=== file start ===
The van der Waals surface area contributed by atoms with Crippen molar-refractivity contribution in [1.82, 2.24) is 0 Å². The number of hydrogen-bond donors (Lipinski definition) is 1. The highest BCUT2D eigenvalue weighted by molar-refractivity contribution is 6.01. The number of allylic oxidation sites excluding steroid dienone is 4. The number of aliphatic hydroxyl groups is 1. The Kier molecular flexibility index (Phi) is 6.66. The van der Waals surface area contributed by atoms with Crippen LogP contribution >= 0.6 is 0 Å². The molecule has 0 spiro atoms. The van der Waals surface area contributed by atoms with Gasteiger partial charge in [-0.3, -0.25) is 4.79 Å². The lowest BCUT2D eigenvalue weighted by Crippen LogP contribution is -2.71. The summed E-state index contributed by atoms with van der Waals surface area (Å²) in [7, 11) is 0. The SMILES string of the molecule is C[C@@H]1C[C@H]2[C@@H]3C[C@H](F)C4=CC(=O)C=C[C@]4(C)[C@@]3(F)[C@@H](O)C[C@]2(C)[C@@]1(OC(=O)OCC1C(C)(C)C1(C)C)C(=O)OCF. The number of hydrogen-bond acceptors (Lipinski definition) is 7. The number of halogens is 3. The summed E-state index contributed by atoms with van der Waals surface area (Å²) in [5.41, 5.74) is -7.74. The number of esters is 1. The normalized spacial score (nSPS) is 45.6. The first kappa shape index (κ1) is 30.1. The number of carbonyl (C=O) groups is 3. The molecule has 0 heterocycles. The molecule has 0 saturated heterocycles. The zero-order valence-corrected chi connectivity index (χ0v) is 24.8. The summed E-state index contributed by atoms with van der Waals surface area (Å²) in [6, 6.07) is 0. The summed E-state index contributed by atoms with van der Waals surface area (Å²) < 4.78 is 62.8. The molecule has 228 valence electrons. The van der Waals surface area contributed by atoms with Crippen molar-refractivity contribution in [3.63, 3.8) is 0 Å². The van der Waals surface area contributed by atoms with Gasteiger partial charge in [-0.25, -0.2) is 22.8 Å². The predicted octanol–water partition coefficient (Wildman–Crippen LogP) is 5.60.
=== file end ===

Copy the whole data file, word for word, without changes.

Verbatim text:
The van der Waals surface area contributed by atoms with Crippen molar-refractivity contribution in [1.82, 2.24) is 0 Å². The number of hydrogen-bond donors (Lipinski definition) is 1. The highest BCUT2D eigenvalue weighted by molar-refractivity contribution is 6.01. The number of allylic oxidation sites excluding steroid dienone is 4. The number of aliphatic hydroxyl groups is 1. The Kier molecular flexibility index (Phi) is 6.66. The van der Waals surface area contributed by atoms with Crippen LogP contribution >= 0.6 is 0 Å². The molecule has 0 spiro atoms. The van der Waals surface area contributed by atoms with Gasteiger partial charge in [-0.3, -0.25) is 4.79 Å². The lowest BCUT2D eigenvalue weighted by Crippen LogP contribution is -2.71. The summed E-state index contributed by atoms with van der Waals surface area (Å²) in [7, 11) is 0. The SMILES string of the molecule is C[C@@H]1C[C@H]2[C@@H]3C[C@H](F)C4=CC(=O)C=C[C@]4(C)[C@@]3(F)[C@@H](O)C[C@]2(C)[C@@]1(OC(=O)OCC1C(C)(C)C1(C)C)C(=O)OCF. The number of hydrogen-bond acceptors (Lipinski definition) is 7. The number of halogens is 3. The summed E-state index contributed by atoms with van der Waals surface area (Å²) in [5.41, 5.74) is -7.74. The number of esters is 1. The normalized spacial score (nSPS) is 45.6. The first kappa shape index (κ1) is 30.1. The number of carbonyl (C=O) groups is 3. The molecule has 0 heterocycles. The molecule has 0 saturated heterocycles. The zero-order valence-corrected chi connectivity index (χ0v) is 24.8. The summed E-state index contributed by atoms with van der Waals surface area (Å²) in [6, 6.07) is 0. The summed E-state index contributed by atoms with van der Waals surface area (Å²) < 4.78 is 62.8. The molecule has 228 valence electrons. The van der Waals surface area contributed by atoms with Crippen molar-refractivity contribution in [3.63, 3.8) is 0 Å². The van der Waals surface area contributed by atoms with Gasteiger partial charge in [-0.25, -0.2) is 22.8 Å². The predicted octanol–water partition coefficient (Wildman–Crippen LogP) is 5.60.